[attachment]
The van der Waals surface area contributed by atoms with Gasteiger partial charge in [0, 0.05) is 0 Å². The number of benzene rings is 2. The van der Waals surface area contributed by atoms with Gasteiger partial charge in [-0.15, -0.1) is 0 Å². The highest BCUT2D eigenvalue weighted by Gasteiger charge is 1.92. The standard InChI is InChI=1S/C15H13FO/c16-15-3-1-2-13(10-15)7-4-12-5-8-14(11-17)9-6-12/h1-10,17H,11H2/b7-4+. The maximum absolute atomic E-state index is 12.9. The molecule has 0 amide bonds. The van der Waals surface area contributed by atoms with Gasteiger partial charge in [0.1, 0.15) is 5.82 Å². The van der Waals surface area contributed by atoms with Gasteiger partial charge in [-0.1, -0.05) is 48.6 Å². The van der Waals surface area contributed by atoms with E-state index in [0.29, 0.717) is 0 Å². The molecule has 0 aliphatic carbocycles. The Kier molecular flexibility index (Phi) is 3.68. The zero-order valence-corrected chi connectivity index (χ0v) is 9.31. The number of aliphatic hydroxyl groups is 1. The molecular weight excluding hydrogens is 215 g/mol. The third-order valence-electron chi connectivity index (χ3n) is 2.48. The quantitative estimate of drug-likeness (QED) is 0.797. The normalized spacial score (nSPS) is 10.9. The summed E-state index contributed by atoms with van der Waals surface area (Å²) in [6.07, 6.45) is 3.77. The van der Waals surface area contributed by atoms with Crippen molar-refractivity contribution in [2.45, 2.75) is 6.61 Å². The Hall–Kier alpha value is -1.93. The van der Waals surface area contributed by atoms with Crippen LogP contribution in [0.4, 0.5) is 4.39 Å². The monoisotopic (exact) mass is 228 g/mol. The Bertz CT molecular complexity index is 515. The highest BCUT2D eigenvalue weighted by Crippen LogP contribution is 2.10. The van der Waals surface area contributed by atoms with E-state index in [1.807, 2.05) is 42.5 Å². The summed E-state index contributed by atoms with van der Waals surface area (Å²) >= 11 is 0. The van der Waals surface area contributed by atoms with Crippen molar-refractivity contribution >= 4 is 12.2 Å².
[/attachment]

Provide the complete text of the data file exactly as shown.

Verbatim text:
The van der Waals surface area contributed by atoms with Gasteiger partial charge in [0, 0.05) is 0 Å². The number of benzene rings is 2. The van der Waals surface area contributed by atoms with Gasteiger partial charge in [-0.15, -0.1) is 0 Å². The highest BCUT2D eigenvalue weighted by Gasteiger charge is 1.92. The standard InChI is InChI=1S/C15H13FO/c16-15-3-1-2-13(10-15)7-4-12-5-8-14(11-17)9-6-12/h1-10,17H,11H2/b7-4+. The maximum absolute atomic E-state index is 12.9. The molecule has 0 amide bonds. The van der Waals surface area contributed by atoms with Gasteiger partial charge in [0.1, 0.15) is 5.82 Å². The van der Waals surface area contributed by atoms with Gasteiger partial charge in [-0.1, -0.05) is 48.6 Å². The van der Waals surface area contributed by atoms with E-state index in [0.29, 0.717) is 0 Å². The molecule has 0 aliphatic carbocycles. The Kier molecular flexibility index (Phi) is 3.68. The zero-order valence-corrected chi connectivity index (χ0v) is 9.31. The number of aliphatic hydroxyl groups is 1. The molecular weight excluding hydrogens is 215 g/mol. The third-order valence-electron chi connectivity index (χ3n) is 2.48. The quantitative estimate of drug-likeness (QED) is 0.797. The normalized spacial score (nSPS) is 10.9. The summed E-state index contributed by atoms with van der Waals surface area (Å²) in [6.07, 6.45) is 3.77. The van der Waals surface area contributed by atoms with Crippen molar-refractivity contribution in [2.45, 2.75) is 6.61 Å². The Hall–Kier alpha value is -1.93. The van der Waals surface area contributed by atoms with Crippen LogP contribution in [0.4, 0.5) is 4.39 Å². The monoisotopic (exact) mass is 228 g/mol. The Bertz CT molecular complexity index is 515. The highest BCUT2D eigenvalue weighted by Crippen LogP contribution is 2.10. The van der Waals surface area contributed by atoms with E-state index in [1.807, 2.05) is 42.5 Å². The summed E-state index contributed by atoms with van der Waals surface area (Å²) >= 11 is 0. The van der Waals surface area contributed by atoms with Crippen molar-refractivity contribution >= 4 is 12.2 Å².